LUXMAN

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#24
I recall checking Texas when the rates were first posted and they were .08/.16
Maybe they quietly changed TX awhile back as they have always been 10/20¢ since I’ve been looking and have always used those rates.
But not bad rates either way.
I actually paid for a QC for the first time ever recently on my Leaf. It cost me 5.78 for a 16 minute charge at 48kw for a total of 11kw. With the EvGo new plan, it would have been $4.00 vs the SC at that rate would have been $1.60.
So good price from SC IMO.
Of course at the house I am at about 7.7¢ per Kw by the time I get to charging the car.
So it woulda been 85¢
 

MelindaV

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#25
(I just posted the following over at TMC in a similar thread, so sorry if you see it twice...)

It looks a lot like Tesla switched from basing SC prices on avg state electricity prices to basing them on avg state gasoline prices instead.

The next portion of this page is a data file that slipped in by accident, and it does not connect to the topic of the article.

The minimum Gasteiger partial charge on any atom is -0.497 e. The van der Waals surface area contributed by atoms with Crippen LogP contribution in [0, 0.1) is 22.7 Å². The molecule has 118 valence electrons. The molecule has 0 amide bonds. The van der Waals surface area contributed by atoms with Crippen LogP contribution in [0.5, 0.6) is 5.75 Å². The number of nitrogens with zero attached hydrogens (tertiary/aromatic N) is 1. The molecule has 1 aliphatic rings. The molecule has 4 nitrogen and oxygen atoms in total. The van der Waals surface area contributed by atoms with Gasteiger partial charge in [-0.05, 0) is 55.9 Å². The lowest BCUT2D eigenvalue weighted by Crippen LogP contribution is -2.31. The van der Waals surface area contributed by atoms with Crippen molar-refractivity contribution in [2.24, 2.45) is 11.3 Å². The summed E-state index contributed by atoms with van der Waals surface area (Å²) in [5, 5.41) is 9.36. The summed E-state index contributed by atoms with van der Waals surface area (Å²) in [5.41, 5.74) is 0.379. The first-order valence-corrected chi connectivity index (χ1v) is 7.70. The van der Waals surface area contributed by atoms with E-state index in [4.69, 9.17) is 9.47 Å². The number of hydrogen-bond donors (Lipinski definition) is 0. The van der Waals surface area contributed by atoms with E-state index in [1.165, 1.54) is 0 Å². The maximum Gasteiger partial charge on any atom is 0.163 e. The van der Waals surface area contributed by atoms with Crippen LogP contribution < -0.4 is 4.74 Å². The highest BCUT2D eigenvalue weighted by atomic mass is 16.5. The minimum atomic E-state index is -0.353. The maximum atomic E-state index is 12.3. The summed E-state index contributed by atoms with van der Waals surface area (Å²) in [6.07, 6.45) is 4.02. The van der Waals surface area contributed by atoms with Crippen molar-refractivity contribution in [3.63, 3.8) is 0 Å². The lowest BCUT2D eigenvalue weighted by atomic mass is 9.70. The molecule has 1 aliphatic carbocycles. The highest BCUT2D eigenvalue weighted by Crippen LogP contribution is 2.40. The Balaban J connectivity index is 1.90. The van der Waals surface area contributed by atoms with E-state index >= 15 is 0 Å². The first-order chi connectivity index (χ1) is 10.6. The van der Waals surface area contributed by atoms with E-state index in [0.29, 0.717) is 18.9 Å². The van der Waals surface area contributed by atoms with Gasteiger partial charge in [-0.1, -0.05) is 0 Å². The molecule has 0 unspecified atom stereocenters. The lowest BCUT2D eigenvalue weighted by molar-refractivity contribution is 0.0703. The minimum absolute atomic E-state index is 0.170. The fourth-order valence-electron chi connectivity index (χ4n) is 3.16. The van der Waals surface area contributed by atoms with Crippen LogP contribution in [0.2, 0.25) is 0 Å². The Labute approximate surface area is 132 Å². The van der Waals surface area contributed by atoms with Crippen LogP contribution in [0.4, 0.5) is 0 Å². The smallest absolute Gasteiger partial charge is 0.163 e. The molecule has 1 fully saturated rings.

(I actually plotted out the old and new SC prices vs electricity and gas prices by state to check this hypothesis. The correlation isn't perfect, but it's quite strong.)

Washington State is a good example. It has amongst the lowest electricity prices but amongst the highest gasoline prices. This explains why it saw the biggest jump in SC price of any state.

By basing the SC prices on avg state gas prices instead of electricity prices, Tesla can raise the SC prices as high as possible in each state without violating their "cheaper than gas" pledge.
I agree with you that they may be using the gas prices to rationalize the supercharging rates, but it is as relevant as basing the Supercharger rates on the local cost of milk. It’s totally irrelevant to them operating the supercharges.
 

MelindaV

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#26
So where did this info come from?
I ask as it says TX had a 4¢ rate increase but it is the same rate on the Tesla website it always was....10¢/20¢
The chart further down says it use to be 16¢ but that was never the case for TX
I pulled the prior fees from the archive.org page from feb and the new from the current page.

EDIT: just went back to double check, and each archive shows texas as 16/8, back to the July 1, 2017 version.